While there have been numerous studies concerning human perception in stereoscopic environments, rules of
thumb for cinematography in stereoscopy have not yet been well-established. To that aim, we present experiments
and results of subject testing in a stereoscopic environment, similar to that of a theater (i.e. large flat
screen without head-tracking). In particular we wish to empirically identify thresholds at which different types
of backgrounds, referred to in the computer animation industry as matte paintings, can be used while still maintaining
the illusion of seamless perspective and depth for a particular scene and camera shot. In monoscopic
synthetic imagery, any type of matte painting that maintains proper perspective lines, depth cues, and coherent
lighting and textures saves in production costs while still maintaining the illusion of an alternate cinematic reality.
However, in stereoscopic synthetic imagery, a 2D matte painting that worked in monoscopy may fail to provide
the intended illusion of depth because the viewer has added depth information provided by stereopsis. We intend
to observe two stereoscopic perceptual thresholds in this study which will provide practical guidelines indicating
when to use each of three types of matte paintings. We ran subject tests in two virtual testing environments,
each with varying conditions. Data were collected showing how the choices of the users matched the correct
response, and the resulting perceptual threshold patterns are discussed below.
In this paper we present experiments and results pertaining to the perception of depth in stereoscopic viewing
of synthetic imagery. In computer animation, typical synthetic imagery is highly textured and uses stylized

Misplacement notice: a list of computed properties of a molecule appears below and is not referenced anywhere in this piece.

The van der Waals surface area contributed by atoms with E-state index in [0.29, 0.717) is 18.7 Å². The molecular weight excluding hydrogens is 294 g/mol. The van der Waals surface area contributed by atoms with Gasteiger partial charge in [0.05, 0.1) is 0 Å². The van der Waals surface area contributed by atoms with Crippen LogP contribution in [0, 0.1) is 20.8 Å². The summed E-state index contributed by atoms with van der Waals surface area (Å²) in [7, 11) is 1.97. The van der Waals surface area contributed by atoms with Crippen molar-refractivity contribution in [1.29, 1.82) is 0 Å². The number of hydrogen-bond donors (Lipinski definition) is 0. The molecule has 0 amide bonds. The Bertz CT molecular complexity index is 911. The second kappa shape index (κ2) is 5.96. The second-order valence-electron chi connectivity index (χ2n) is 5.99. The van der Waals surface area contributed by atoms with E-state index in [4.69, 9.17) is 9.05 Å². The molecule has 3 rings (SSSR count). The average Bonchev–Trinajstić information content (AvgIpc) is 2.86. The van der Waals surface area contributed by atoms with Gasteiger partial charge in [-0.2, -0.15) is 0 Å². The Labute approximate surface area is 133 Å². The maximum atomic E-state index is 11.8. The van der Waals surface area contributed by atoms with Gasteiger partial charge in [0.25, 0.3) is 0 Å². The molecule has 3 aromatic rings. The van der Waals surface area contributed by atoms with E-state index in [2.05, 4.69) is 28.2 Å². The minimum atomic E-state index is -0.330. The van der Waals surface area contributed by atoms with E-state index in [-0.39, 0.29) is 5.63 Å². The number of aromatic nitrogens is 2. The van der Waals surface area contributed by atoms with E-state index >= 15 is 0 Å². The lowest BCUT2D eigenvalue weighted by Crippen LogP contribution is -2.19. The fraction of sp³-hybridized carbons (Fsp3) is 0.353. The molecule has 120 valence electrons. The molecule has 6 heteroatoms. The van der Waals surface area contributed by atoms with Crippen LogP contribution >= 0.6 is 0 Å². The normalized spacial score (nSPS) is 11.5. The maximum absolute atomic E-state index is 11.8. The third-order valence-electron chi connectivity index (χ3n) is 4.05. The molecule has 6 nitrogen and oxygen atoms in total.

illumination of abstracted material models by abstracted light source models. While there have been numerous
studies concerning stereoscopic capabilities, conventions for staging and cinematography in stereoscopic movies
have not yet been well-established. Our long-term goal is to measure the effectiveness of various cinematography
techniques on the human visual system in a theatrical viewing environment. We would like to identify the
elements of stereoscopic cinema that are important in terms of enhancing the viewer's understanding of a scene
as well as providing guidelines for the cinematographer relating to storytelling.
In these experiments we isolated stereoscopic effects by eliminating as many other visual cues as is reasonable.
In particular, we aim to empirically determine what types of movement in synthetic imagery affect the perceptual
depth sensing capabilities of our viewers. Using synthetic imagery, we created several viewing scenarios in which
the viewer is asked to locate a target object's depth in a simple environment. The scenarios were specifically
designed to compare the effectiveness of stereo viewing, camera movement, and object motion in aiding depth
perception. Data were collected showing the error between the choice of the user and the actual depth value, and
patterns were identified that relate the test variables to the viewer's perceptual depth accuracy in our theatrical